Tel Aviv Researcher Says Plants can See, Smell, Feel, and TasteAugust 3, 2012
Prof. Daniel Chamovitz, Director of Tel Aviv University's Manna Center for Plant Biosciences, has revealed that plant and human biology is much closer than has ever been understood. While researching on the way plants react to light, Chamovitz discovered a group of genes responsible for knowing whether it was in the light or in the dark. He first believed that these genes were specific to plant life, but was surprised to later identify the same group of genes in humans and animals. Chamovitz says that "the same group of proteins that plants use to decide if they are in the light or dark is also used by animals and humans," as these proteins control circadian rhythm and the cell cycle in humans.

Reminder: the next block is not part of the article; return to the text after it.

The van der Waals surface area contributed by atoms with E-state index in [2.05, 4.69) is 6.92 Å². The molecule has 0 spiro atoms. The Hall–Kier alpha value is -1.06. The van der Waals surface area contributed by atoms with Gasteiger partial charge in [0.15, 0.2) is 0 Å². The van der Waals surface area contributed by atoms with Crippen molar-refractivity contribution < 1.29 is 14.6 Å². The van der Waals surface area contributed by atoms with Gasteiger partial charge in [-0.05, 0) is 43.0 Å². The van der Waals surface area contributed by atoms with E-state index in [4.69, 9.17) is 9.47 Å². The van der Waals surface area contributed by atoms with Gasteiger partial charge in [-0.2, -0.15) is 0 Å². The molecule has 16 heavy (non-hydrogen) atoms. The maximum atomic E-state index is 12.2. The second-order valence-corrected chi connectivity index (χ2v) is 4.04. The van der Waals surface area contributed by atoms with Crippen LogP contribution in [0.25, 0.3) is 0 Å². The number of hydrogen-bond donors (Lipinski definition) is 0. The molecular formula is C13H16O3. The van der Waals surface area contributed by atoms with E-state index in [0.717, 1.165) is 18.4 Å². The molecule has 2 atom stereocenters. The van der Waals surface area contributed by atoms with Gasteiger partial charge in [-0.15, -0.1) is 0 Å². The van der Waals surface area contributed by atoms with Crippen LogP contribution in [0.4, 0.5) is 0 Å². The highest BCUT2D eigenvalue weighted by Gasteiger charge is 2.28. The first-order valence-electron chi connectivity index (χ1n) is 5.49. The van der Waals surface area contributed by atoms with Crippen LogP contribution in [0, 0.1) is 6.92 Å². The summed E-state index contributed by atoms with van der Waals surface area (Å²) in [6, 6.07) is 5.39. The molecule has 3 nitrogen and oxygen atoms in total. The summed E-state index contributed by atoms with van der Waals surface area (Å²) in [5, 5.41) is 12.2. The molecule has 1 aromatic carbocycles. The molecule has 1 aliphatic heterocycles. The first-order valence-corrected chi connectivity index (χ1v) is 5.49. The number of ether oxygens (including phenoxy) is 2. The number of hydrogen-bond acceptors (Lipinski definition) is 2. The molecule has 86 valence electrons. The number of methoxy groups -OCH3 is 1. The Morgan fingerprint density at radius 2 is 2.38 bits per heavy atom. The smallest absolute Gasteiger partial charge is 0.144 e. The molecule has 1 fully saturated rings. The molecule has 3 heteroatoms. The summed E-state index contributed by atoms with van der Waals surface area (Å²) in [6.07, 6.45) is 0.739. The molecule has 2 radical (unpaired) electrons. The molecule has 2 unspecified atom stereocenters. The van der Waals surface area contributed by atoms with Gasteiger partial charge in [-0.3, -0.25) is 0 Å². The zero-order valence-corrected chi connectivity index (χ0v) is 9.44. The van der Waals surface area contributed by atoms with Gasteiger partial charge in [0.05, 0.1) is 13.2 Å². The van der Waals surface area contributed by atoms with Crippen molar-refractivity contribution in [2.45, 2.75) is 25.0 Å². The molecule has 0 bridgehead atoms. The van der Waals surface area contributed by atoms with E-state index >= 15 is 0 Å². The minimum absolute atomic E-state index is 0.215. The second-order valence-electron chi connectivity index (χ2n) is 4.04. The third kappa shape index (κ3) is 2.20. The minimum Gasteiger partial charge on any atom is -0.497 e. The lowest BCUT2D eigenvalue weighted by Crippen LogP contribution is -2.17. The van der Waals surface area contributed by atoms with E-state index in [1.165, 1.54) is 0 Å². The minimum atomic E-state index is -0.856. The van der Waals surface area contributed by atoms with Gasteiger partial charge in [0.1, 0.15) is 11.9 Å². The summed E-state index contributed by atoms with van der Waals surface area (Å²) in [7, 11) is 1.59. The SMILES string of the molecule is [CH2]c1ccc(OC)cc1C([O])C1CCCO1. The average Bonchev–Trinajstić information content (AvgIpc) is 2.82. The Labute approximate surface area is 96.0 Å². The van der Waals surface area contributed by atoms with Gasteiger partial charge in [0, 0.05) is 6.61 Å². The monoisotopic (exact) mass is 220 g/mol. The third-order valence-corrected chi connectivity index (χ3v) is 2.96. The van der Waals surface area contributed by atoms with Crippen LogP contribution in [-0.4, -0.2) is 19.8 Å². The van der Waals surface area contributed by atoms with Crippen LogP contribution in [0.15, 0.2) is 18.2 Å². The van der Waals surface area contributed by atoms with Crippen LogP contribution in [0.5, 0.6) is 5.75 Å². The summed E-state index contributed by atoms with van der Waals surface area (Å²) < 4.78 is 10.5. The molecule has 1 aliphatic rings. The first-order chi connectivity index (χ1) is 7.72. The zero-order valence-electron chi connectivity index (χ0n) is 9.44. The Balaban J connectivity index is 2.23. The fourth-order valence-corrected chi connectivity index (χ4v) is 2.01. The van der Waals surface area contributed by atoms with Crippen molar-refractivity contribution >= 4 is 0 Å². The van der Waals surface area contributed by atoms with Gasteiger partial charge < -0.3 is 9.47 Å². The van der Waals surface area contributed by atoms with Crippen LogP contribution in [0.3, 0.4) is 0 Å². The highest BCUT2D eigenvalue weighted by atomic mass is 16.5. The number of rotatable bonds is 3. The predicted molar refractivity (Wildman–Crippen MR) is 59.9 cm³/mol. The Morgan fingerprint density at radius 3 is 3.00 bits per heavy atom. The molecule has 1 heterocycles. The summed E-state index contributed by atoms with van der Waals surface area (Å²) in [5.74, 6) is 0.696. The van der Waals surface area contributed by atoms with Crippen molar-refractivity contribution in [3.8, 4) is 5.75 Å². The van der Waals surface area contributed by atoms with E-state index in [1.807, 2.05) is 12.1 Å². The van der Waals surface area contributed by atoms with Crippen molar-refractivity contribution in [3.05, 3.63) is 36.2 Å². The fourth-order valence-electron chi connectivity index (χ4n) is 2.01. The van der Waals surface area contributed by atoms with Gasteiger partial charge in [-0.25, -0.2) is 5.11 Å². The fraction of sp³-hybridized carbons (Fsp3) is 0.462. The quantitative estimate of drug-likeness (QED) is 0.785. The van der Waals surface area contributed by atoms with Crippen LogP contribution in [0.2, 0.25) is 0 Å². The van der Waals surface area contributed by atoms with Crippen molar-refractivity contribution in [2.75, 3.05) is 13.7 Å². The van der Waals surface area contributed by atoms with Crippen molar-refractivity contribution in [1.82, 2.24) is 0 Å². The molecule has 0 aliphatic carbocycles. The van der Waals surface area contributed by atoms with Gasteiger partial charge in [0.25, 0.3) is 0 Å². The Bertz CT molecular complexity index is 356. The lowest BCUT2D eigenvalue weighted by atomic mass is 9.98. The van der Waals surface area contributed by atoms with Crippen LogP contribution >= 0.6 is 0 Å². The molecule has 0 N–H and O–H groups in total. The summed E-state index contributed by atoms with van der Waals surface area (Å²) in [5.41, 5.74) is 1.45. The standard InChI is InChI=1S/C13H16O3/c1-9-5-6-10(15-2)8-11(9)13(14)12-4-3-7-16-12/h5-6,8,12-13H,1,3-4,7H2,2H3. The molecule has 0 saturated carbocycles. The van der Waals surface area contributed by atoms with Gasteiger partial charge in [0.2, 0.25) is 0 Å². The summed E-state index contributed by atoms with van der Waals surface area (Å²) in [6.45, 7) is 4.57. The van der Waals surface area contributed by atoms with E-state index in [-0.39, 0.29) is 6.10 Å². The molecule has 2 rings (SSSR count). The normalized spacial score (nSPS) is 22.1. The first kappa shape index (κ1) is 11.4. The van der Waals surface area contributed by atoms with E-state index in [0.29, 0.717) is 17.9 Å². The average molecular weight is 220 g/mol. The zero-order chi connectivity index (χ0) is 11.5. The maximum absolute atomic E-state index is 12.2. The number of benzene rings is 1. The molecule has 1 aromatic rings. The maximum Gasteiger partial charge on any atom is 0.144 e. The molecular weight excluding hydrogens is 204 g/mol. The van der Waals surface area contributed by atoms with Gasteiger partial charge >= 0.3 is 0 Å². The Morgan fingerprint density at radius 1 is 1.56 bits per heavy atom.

Plants use light as a behavioral signal, to let them know when to open their leaves to gather necessary nutrients. This light response is viewed as a rudimentary form of sight, according to Chamovitz, who notes that plants "see" light signals, including color, direction, and intensity, then integrate this information and decide on a response. Plants also demonstrate smell — a ripe fruit releases a "ripening pheromone" in the air, which is detected by unripe fruit and signals them to follow suit — as well as the ability to feel and taste. To some degree, plants also have different forms of "memory," allowing them to encode, store, and retrieve information.
More details are available at http://phys.org/news/2012-07-tel-aviv-university.html.
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